2009 UN Conference on Climate Change II

Article about UN Conference on Climate Change, New York

September 2009 

Don’t Waste a Global Economic Crisis – By René Grotenhuis and Aldo Caliari

The global economy isn’t working for ordinary people in the wealthiest nations.  In the poorest countries the situation is getting much worse, and the international system put together after World War II is not responding.

All told, more than 50 million people are expected to lose their jobs. The FAO reported last week that 100 million more have fallen victim to hunger, totaling more than 1 billion people being under or malnourished. As an economist wrote, it would be a mistake to waste a crisis.  This is no time for tinkering; we need substantial, democratic reform of global institutions to make them responsive to the world’s needs. But the multilateral institutions keep silent. The Doha round of the WTO never fulfilled its promises to benefit developing countries. Last year’s Doha conference on financing for development chose to kick the issue forward for six months, which is now. The clock is still ticking for the poor who did not cause the crisis but suffer its worst impacts.

This week, government officials from across the globe are gathered at the United Nations in New York for a follow-up conference. Unfortunately, no leaders from developed countries are expected to attend, risking another postponement of the hopes of the worlds’ poor.  We are attending on behalf of a group of Catholic antipoverty agencies, together with other humanitarian groups trying to influence the outcome.

Here’s what’s at stake: The Millennium Development Goals, basic steps for global justice and dignity like improving access to clean water, reducing hunger, and getting every child in school, are clear, overarching goals agreed by all UN member nations, including the U.S.  They have led to grassroots and online campaigns that have allowed tens of millions of people to urge their governments, rich and poor, to commit to what’s necessary. Despite this outpouring of support for policies agreed by every country’s government, attaining them was a challenge before the current crisis.  Now the inadequate development aid already promised is in doubt. Worse than that, record levels of poor-country borrowing and inability to raise hard currency in an environment where trade is contracting for the first time since the Great Depression threaten to produce a new debt crisis.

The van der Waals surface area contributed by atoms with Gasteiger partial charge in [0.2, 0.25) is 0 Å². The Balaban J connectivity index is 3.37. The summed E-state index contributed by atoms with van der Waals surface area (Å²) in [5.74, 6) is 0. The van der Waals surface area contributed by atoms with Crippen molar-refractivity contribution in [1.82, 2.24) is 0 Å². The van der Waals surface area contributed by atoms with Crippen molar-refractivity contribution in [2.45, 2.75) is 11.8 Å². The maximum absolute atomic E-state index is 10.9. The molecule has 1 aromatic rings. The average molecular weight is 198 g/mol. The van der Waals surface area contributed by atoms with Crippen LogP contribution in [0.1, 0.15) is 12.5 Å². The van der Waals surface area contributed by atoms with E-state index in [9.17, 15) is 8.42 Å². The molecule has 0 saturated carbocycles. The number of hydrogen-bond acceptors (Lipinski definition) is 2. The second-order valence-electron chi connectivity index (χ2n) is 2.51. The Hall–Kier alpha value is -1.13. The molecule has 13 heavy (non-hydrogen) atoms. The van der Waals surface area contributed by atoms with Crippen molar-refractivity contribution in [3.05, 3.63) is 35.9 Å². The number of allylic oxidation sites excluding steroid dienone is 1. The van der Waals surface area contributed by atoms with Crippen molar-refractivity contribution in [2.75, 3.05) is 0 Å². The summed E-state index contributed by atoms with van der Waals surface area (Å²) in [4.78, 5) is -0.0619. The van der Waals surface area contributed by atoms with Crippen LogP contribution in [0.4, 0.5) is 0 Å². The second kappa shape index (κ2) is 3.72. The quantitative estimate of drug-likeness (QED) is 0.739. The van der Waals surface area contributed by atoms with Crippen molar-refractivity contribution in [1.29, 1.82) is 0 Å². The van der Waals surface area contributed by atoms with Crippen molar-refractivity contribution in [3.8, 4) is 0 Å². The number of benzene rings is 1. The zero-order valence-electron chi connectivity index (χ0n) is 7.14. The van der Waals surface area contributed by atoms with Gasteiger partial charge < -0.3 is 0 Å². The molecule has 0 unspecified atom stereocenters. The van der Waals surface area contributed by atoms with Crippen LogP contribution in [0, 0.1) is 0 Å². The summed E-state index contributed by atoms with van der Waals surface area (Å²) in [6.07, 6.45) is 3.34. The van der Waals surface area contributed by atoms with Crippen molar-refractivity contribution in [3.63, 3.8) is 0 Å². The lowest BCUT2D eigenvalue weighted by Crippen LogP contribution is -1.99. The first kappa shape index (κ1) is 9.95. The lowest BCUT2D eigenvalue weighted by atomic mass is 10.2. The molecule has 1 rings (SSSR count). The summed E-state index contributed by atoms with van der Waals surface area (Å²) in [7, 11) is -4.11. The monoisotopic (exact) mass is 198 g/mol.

The Commission of Experts chaired by Nobel prizewinning economist Joseph Stiglitz has made an important and relevant proposal as a framework for better international economic policies: a new and powerful Global Economic Council within the United Nations. The council would have a limited number of countries representing all U.N. members, and responsibility to coordinate policies that work for the world. A Global Economic Council is a clear deliverable absolutely necessary to democratize the global economic system. Global reform needs to be inclusive and can’t happen without the voices of developing countries.

This is directly linked to the failings of the current system. The U.S. and Europe effectively control the World Bank and IMF, set up in 1944 to help stabilize the post-war economy. The U.N. was given a mandate at its founding in 1944 to address global economic issues, but its capacity to do so has been constantly undermined.

The effect is that self-selected, ad hoc groups like the G8 and G20 nations set policy in these areas.  These are not organizations – and don’t even have a Secretariat!—but ad hoc gatherings of a group of countries.  Many of their members would gladly admit that they are neither expected to be accountable to the broader international community, nor to make decisions of universal reach.

The net impact is inaction on the issues that are most important to the least developed countries: for instance, areas like country-by-country reporting of all financial transactions to end global tax evasion, or measures to end secret offshore banking by repealing bank secrecy rules.  These simple steps would go a long way to stop the drainage of resources that developing countries need now.  Strengthening the capacities of developing countries to mobilize their own resources is urgently needed in view of the current crisis which highlights the dependency and therefore the vulnerability of these countries on aid. Likewise, the looming debt crisis cannot be addressed without emergency solutions like a moratorium on debt service and a sovereign bankruptcy process.  To get there, we need more democracy at the international level.

The UN meeting this week must not become the next missed opportunity. Let us not forget that this meeting on the economic crisis is also on credibility and accountability towards one billion people.

René Grotenhuis is President of CIDSE, an international alliance of Catholic development agencies working together for global  justice. Aldo Caliari is Director of the Rethinking Bretton Woods project at Center of Concern, a U.S. member of CIDSE.